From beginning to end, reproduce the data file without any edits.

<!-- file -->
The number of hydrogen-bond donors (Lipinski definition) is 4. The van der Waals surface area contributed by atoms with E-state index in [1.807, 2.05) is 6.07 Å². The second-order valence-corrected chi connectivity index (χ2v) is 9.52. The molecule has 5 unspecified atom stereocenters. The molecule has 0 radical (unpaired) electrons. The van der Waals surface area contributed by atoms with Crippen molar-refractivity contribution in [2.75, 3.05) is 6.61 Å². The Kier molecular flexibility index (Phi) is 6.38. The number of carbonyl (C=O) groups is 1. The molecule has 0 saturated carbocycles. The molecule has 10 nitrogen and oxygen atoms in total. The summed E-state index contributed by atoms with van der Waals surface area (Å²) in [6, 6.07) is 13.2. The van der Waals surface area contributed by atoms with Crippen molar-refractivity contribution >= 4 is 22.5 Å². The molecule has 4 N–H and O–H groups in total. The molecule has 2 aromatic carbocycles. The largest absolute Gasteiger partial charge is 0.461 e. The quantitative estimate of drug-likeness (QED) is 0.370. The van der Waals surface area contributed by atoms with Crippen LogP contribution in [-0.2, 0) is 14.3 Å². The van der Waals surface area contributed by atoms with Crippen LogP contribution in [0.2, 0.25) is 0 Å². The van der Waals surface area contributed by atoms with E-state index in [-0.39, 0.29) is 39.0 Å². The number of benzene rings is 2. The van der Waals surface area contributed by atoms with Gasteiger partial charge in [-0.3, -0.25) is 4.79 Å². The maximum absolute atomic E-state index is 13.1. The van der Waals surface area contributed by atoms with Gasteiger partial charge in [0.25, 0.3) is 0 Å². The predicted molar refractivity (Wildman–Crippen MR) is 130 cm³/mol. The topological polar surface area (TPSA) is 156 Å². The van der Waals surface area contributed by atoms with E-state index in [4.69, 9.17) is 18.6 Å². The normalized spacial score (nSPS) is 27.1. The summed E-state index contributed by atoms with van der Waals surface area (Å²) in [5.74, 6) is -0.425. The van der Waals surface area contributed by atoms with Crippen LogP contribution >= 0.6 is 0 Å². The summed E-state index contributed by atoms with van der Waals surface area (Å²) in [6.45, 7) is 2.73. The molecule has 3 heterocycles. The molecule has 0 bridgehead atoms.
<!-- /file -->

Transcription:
The number of hydrogen-bond donors (Lipinski definition) is 4. The van der Waals surface area contributed by atoms with E-state index in [1.807, 2.05) is 6.07 Å². The second-order valence-corrected chi connectivity index (χ2v) is 9.52. The molecule has 5 unspecified atom stereocenters. The molecule has 0 radical (unpaired) electrons. The van der Waals surface area contributed by atoms with Crippen molar-refractivity contribution in [2.75, 3.05) is 6.61 Å². The Kier molecular flexibility index (Phi) is 6.38. The number of carbonyl (C=O) groups is 1. The molecule has 0 saturated carbocycles. The molecule has 10 nitrogen and oxygen atoms in total. The summed E-state index contributed by atoms with van der Waals surface area (Å²) in [6, 6.07) is 13.2. The van der Waals surface area contributed by atoms with Crippen molar-refractivity contribution >= 4 is 22.5 Å². The molecule has 4 N–H and O–H groups in total. The molecule has 2 aromatic carbocycles. The largest absolute Gasteiger partial charge is 0.461 e. The quantitative estimate of drug-likeness (QED) is 0.370. The van der Waals surface area contributed by atoms with Crippen LogP contribution in [-0.2, 0) is 14.3 Å². The van der Waals surface area contributed by atoms with Crippen LogP contribution in [0.2, 0.25) is 0 Å². The van der Waals surface area contributed by atoms with E-state index in [-0.39, 0.29) is 39.0 Å². The number of benzene rings is 2. The van der Waals surface area contributed by atoms with Gasteiger partial charge in [-0.3, -0.25) is 4.79 Å². The maximum absolute atomic E-state index is 13.1. The van der Waals surface area contributed by atoms with Gasteiger partial charge in [0.25, 0.3) is 0 Å². The predicted molar refractivity (Wildman–Crippen MR) is 130 cm³/mol. The topological polar surface area (TPSA) is 156 Å². The van der Waals surface area contributed by atoms with E-state index in [4.69, 9.17) is 18.6 Å². The normalized spacial score (nSPS) is 27.1. The summed E-state index contributed by atoms with van der Waals surface area (Å²) in [5.74, 6) is -0.425. The van der Waals surface area contributed by atoms with Crippen LogP contribution >= 0.6 is 0 Å². The summed E-state index contributed by atoms with van der Waals surface area (Å²) in [6.45, 7) is 2.73. The molecule has 3 heterocycles. The molecule has 0 bridgehead atoms.